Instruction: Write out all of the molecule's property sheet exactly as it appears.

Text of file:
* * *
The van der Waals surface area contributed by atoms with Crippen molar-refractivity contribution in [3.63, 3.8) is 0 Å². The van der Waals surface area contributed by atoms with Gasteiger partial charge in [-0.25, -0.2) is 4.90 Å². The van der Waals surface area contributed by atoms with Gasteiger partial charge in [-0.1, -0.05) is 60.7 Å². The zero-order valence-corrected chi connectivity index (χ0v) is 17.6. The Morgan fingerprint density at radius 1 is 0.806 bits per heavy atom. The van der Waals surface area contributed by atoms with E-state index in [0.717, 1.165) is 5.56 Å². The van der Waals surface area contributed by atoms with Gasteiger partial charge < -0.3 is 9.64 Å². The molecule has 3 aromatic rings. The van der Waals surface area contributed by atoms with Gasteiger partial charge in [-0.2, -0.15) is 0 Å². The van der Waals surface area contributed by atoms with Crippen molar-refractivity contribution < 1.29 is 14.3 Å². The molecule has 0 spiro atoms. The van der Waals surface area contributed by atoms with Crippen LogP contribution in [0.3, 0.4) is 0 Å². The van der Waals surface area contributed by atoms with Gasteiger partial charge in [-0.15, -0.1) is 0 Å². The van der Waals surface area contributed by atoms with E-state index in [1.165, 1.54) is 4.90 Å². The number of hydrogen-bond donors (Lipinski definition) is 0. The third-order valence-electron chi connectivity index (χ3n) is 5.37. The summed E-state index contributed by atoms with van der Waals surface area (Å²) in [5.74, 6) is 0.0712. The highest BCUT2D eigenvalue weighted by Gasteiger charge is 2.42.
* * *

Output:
The van der Waals surface area contributed by atoms with Crippen molar-refractivity contribution in [3.63, 3.8) is 0 Å². The van der Waals surface area contributed by atoms with Gasteiger partial charge in [-0.25, -0.2) is 4.90 Å². The van der Waals surface area contributed by atoms with Gasteiger partial charge in [-0.1, -0.05) is 60.7 Å². The zero-order valence-corrected chi connectivity index (χ0v) is 17.6. The Morgan fingerprint density at radius 1 is 0.806 bits per heavy atom. The van der Waals surface area contributed by atoms with E-state index in [0.717, 1.165) is 5.56 Å². The van der Waals surface area contributed by atoms with Gasteiger partial charge < -0.3 is 9.64 Å². The molecule has 3 aromatic rings. The van der Waals surface area contributed by atoms with Gasteiger partial charge in [-0.2, -0.15) is 0 Å². The van der Waals surface area contributed by atoms with Crippen molar-refractivity contribution < 1.29 is 14.3 Å². The molecule has 0 spiro atoms. The van der Waals surface area contributed by atoms with Crippen LogP contribution in [0.3, 0.4) is 0 Å². The van der Waals surface area contributed by atoms with Gasteiger partial charge in [-0.15, -0.1) is 0 Å². The van der Waals surface area contributed by atoms with E-state index in [1.165, 1.54) is 4.90 Å². The number of hydrogen-bond donors (Lipinski definition) is 0. The third-order valence-electron chi connectivity index (χ3n) is 5.37. The summed E-state index contributed by atoms with van der Waals surface area (Å²) in [5.74, 6) is 0.0712. The highest BCUT2D eigenvalue weighted by Gasteiger charge is 2.42.